Who loves a good podcast? I got hooked about six years ago starting as a diehard of This American Life, though I don’t think I really knew I was actually listening to a “podcast” at the time. Is anyone else like me? Well, today, I’m a big nerd for them. In social settings, I probably start 20% of my sentences with, “I was listening to this podcast last week and…”
So you can imagine me GEEKING HARD for 99% Invisible’s Episode #282: Oyster-tecture. Combining two of my favorite things, especially when it comes to protecting our shores, gives me all the feels. This is 29 minutes of your life well-spent.
In short: 99% Invisible starts off this podcast with a recount of New York City’s long oyster history, thanks to participant Mark Kurlansky, author of The Big Oyster.
Unfortunately after Hurricane Sandy, which killed over 100 people, left 83,000 others displaced, and incurred over $50 billion in damages, New York fully understood its relationship to the sea, and how vulnerable it was to climate change.
This is where the chills come in with landscape architect and founder of SCAPE, Kate Orff, who introduced the concept of “oyster-tecture” as a response to protect New York City and combat the threat of extreme storms.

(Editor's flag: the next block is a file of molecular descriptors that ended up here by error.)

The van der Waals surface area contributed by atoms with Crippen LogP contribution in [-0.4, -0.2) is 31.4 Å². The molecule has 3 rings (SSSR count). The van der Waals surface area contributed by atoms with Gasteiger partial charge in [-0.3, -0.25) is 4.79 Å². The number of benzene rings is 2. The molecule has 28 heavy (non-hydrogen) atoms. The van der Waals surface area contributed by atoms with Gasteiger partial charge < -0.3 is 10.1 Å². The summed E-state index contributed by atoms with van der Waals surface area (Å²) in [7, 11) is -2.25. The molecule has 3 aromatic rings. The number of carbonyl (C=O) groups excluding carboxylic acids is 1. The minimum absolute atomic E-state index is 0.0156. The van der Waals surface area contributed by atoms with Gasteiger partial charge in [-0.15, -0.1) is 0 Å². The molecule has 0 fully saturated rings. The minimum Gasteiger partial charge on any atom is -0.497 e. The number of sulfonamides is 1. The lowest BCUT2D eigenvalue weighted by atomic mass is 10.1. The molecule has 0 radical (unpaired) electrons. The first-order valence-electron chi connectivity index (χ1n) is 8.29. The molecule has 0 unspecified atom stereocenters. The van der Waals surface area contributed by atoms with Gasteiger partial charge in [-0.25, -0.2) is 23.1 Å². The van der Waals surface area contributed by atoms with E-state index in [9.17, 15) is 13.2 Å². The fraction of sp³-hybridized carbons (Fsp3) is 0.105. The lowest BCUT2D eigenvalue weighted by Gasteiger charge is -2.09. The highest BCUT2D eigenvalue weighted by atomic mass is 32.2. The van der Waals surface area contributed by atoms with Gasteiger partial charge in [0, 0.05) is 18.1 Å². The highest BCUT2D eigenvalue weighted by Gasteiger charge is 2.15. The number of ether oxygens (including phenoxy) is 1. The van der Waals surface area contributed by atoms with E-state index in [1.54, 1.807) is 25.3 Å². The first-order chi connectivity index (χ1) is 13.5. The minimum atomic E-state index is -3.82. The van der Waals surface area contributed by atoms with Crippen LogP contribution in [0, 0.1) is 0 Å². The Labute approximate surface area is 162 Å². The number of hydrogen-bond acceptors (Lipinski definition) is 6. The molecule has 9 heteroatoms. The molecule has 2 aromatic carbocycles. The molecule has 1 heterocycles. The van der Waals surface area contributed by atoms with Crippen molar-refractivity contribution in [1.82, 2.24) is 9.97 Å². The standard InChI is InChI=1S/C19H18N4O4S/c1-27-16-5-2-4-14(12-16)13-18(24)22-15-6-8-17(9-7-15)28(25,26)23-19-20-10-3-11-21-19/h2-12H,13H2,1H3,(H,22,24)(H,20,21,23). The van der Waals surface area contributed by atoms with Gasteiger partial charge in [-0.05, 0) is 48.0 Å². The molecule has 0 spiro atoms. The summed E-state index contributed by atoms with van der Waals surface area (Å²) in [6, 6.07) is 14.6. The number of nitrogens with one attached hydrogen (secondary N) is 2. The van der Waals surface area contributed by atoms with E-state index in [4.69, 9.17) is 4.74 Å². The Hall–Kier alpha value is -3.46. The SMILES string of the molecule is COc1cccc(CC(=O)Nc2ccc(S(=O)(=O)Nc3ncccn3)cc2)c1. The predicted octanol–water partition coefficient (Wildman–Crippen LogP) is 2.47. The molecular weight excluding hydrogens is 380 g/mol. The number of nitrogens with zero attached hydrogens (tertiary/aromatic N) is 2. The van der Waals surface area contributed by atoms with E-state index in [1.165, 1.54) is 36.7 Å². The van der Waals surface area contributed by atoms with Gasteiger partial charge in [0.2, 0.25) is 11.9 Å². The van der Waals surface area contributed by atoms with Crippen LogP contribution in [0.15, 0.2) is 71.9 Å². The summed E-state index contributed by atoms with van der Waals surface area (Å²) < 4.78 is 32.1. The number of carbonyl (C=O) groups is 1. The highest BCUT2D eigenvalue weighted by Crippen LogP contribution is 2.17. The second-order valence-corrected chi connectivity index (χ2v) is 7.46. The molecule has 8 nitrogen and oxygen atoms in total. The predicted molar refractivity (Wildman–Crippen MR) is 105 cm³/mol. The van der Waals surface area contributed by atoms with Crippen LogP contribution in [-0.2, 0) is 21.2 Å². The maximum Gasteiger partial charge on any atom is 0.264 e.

Kate Orff’s plans received $60 million in funding (OMG!) and will be carried out by the New York Governer’s Office of Storm Recovery. For that and more (like the fact that Billion Oyster Project is also highlighted – something most of us know a lot about!), this story is a must-listen, because it’s another example of how significant an valuable an oyster can truly be. Its powers to cleanse our waters, enhance biodiversity, preserve landscape, and protect our shores from changing environments is awe-inspiring. And in a way, it kind of feels like “back to basics” – using the natural world already available to us to save us from ourselves. Oyster-tecture will never be a cure to climate change – we have bigger problems to solve there – but man, oysters, I’m glad you’re here.